• Feeder seats:

    Feeder seats are soft foam seats with positioning straps that are used for feeding, resting, and other situations.  They are portable, and can be placed directly on the floor, in an adult's lap, or into a stroller.  Aetna's traditional plans consider feeder seats medically necessary DME for children, who, because of postural instability or weakness, need a chair with shoulder harnesses and shoulder straps to maintain their position while seated.  Note: Aetna's HMO plans follow Medicare rules regarding feeder seats; Medicare considers feeder seats non-covered personal convenience items.

  • Carrie seats:

    Carrie seats are much like feeder seats, but have a rear strap, which allows them to be placed on a regular chair.  They also come with a headrest and adjustable footrest.  Aetna's traditional plans consider Carrie seats medically necessary DME for children, who, because of postural instability or weakness, need a chair with shoulder harnesses and shoulder straps to maintain their position while seated.  Note: Aetna's HMO plans follow Medicare rules; Medicare considers Carrie seats non-covered personal convenience items.

  • Floor sitters:

    Floor sitters include a feeder seat (see above) and floor sitter wedge to hold the feeder seat upright.  Aetna's traditional plans consider floor sitters medically necessary DME for children, who, because of postural instability or weakness, need a chair with shoulder harnesses and shoulder straps to maintain their position while seated on the floor.  Note: Aetna's HMO plans follow Medicare rules regarding floor sitters; Medicare considers floor sitters non-covered personal convenience items.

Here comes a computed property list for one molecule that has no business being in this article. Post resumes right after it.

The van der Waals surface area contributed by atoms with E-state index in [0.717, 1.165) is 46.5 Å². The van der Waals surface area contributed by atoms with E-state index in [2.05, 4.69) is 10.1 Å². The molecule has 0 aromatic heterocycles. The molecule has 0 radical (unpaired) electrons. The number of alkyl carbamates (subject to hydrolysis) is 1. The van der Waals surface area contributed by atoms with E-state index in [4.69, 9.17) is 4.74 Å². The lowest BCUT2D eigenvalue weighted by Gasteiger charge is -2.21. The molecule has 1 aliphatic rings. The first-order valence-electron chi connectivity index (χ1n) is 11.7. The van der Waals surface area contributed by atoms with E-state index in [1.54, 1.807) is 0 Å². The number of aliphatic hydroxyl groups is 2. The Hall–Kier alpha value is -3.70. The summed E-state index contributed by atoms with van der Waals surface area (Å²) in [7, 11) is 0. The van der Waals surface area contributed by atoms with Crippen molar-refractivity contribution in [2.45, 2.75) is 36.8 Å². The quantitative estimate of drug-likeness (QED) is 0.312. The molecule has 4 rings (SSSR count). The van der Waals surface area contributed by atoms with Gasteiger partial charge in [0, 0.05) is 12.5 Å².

• Versa form chair:

    The Versa form chair is a customizable, semi-permanent positioning support that is molded to the shape of the body.  Density and firmness are controlled by applying vacuum to the chair.  Aetna's traditional plans consider Versa form chairs medically necessary DME for children with postural instability who, because of a physical deformity, need a chair with postural support that conforms to the shape of their body.  Note: Aetna's HMO plans follow Medicare rules for Versa form chairs; Medicare considers Versa form chairs non-covered personal convenience items.

  • Adjustable high chairs:

    Seats with adjustable depth, back, and footrest (e.g., Kaye Kinder chairs, Trip Trap chairs) may be useful for handicapped children with postural weakness or instability to provide stability and support, maintain body alignment, decrease the likelihood of postural deformities, and enhance hand use functions.  Chairs with adjustable back, depth, and footrest can function as a high chair for children with disabilities.  Children can be properly seated in thigh depth, back height, and foot support.  Aetna's traditional plans consider adjustable high chairs medically necessary DME for children who, because of a physical handicap, deformity, or weakness, are unable to use a standard high chair and need an adjustable high chair.  Note: Aetna's HMO plans follow Medicare rules for adjustable high chairs; Medicare considers these adjustable high chairs non-covered personal convenience items.

* Note: The following are examples of chairs that are not covered DME because they are not mainly used in the treatment of disease or injury, are not primarily medical in nature, and/or are normally of use to persons who do not have a disease or injury:

  • Back rests
  • Lumex Ortho-Biotic High Back Rocker
  • Lumex Ortho-Biotic Recliner
  • Maddapult Assisto-Seat
  • Massage chairs
  • Safety car seats
  • Standard (non-adjustable) high chairs
  • Standard feeder seats without positioning straps
  • Zero gravity chairs.

For policy on wheelchairs, see CPB 0271 - Wheelchairs and Power Operated Vehicles (Scooters).



Background

Therapeutic chairs are specialized seating systems that are adapted to accommodate persons with a physical handicaps.  Therapeutic chairs may be necessary to allow persons with disabilities to perform transfers or other essential daily activities, or to facilitate their optimal positioning.